Staff and supervisors failed to follow written policies and procedures, and many uniformed officers were not knowledgeable of the laws governing the disposition of seized property.
Newly promoted detectives and other investigators were not instructed on the necessity of authorizing the disposal or return of seized property in a timely manner.
“Training, if provided by BPD, could help address” many of these deficiencies, the report said, especially if the department adopted the best practices established by the International Association for Property and Evidence.
In a response signed by Police Commissioner Michael Harrison, BPD accepted all eight of the audit’s deficiency findings and pledged to do better.
Specifically, the department said it would:
• Require EMU personnel to conduct “routine sample set” physical inventories and reconcile inventory discrepancies with industry best practices. But it also warned that “because of the resource-intensive nature of the recommendation, supplemental funding would be required for EMU to complete a comprehensive physical inventory.”
• Identify confiscated items that could be returned to owners by “employing a trackable EDO [Electronic Disposition Order] function which will significantly improve the efficiencies of the process.”
• Introduce a process whereby officers are contacted every evening “to provide an update on outstanding items taken out of the property room for court proceedings or further investigation.”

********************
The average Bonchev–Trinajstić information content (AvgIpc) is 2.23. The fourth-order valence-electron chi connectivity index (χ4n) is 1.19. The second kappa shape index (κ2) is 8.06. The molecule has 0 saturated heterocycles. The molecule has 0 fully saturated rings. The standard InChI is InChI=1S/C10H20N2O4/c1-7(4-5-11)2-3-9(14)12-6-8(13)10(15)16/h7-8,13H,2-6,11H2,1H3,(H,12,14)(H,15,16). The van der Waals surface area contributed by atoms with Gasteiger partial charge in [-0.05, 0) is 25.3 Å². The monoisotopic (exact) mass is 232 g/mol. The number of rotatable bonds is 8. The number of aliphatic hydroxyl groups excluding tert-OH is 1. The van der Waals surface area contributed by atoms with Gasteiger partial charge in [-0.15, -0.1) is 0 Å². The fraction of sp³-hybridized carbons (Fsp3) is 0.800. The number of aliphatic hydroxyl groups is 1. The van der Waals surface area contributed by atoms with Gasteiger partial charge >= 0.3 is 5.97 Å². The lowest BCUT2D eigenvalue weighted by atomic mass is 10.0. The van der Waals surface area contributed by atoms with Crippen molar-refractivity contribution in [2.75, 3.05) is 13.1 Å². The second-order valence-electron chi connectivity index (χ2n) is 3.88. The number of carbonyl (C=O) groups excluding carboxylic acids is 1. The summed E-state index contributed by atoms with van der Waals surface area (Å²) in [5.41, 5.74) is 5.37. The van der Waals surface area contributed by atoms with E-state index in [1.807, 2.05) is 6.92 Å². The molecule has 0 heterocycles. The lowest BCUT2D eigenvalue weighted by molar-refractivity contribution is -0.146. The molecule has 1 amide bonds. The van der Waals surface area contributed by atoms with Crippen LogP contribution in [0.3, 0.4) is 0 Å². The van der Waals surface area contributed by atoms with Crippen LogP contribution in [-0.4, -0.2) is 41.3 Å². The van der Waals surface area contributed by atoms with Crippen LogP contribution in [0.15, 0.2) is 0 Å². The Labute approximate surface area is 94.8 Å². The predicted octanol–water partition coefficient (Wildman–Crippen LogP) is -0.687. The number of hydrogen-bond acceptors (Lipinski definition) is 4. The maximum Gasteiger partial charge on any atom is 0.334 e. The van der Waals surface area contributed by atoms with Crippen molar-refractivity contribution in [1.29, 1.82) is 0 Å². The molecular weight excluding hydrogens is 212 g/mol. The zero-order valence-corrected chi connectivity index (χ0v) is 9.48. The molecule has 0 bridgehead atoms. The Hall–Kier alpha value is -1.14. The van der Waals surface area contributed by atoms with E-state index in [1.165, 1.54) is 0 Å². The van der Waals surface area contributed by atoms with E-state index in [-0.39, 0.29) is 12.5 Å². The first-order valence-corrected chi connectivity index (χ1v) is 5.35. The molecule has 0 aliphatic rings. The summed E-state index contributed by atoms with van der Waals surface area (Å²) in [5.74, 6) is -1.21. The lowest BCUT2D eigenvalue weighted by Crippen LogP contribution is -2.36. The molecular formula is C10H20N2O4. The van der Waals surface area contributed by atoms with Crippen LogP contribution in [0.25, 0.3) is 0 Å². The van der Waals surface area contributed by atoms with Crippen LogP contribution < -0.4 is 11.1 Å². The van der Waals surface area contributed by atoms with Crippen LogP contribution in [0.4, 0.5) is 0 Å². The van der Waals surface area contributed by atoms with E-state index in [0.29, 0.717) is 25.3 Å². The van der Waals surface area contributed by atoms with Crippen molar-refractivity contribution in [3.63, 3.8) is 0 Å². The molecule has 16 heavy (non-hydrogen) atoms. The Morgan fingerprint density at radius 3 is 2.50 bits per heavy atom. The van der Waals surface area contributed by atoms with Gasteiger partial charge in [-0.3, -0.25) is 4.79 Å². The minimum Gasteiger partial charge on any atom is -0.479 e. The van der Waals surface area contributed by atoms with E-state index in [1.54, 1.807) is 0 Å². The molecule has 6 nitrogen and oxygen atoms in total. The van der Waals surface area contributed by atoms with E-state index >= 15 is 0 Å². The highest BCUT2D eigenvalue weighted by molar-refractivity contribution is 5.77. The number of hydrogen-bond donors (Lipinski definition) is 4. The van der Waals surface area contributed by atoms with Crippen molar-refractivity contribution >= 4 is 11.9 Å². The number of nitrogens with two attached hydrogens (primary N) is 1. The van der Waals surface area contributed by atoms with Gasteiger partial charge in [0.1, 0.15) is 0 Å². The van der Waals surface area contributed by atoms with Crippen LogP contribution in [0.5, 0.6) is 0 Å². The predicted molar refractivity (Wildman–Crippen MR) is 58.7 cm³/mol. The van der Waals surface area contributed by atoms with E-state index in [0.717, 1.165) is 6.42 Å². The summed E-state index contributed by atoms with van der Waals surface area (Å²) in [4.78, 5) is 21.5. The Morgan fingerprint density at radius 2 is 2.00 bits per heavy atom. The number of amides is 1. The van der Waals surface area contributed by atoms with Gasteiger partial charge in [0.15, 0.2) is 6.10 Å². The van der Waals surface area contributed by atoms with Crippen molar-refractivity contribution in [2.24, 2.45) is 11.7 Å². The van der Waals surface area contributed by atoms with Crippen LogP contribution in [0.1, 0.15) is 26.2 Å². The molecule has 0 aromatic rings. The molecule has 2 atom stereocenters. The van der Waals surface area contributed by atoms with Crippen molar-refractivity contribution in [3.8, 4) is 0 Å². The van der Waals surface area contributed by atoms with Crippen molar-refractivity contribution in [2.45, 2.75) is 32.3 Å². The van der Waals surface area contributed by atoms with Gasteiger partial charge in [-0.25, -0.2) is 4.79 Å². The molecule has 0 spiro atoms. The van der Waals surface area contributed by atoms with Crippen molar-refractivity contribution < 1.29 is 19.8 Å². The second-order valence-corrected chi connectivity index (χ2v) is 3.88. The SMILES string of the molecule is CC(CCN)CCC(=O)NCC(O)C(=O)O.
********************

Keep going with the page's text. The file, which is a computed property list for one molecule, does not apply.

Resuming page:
• Improve firearm documentation before “destruction events,” including “scanning and digitally storing information” for future reference. The agency added: “We recognize there was a discrepancy in timely reporting of destroyed firearms to the Maryland State Police. This task will now be handled by the EMU Legislative Compliance team.”
• Conduct a “thorough review” of its compliance with the Equitable Sharing Program, which allows the city to share forfeiture proceeds from joint federal-city drug and other raids.
The report was the outcome of a law, passed in 2020 by the General Assembly, that requires the Office of Legislative Audits to evaluate the “effectiveness and efficiency of the financial management” of Baltimore Police.
This was the second of four planned reports. The first, published in October, evaluated the department’s purchasing and disbursement controls.
Still to come are audits of police surveillance equipment and police overtime, both sources of perennial controversy in Baltimore.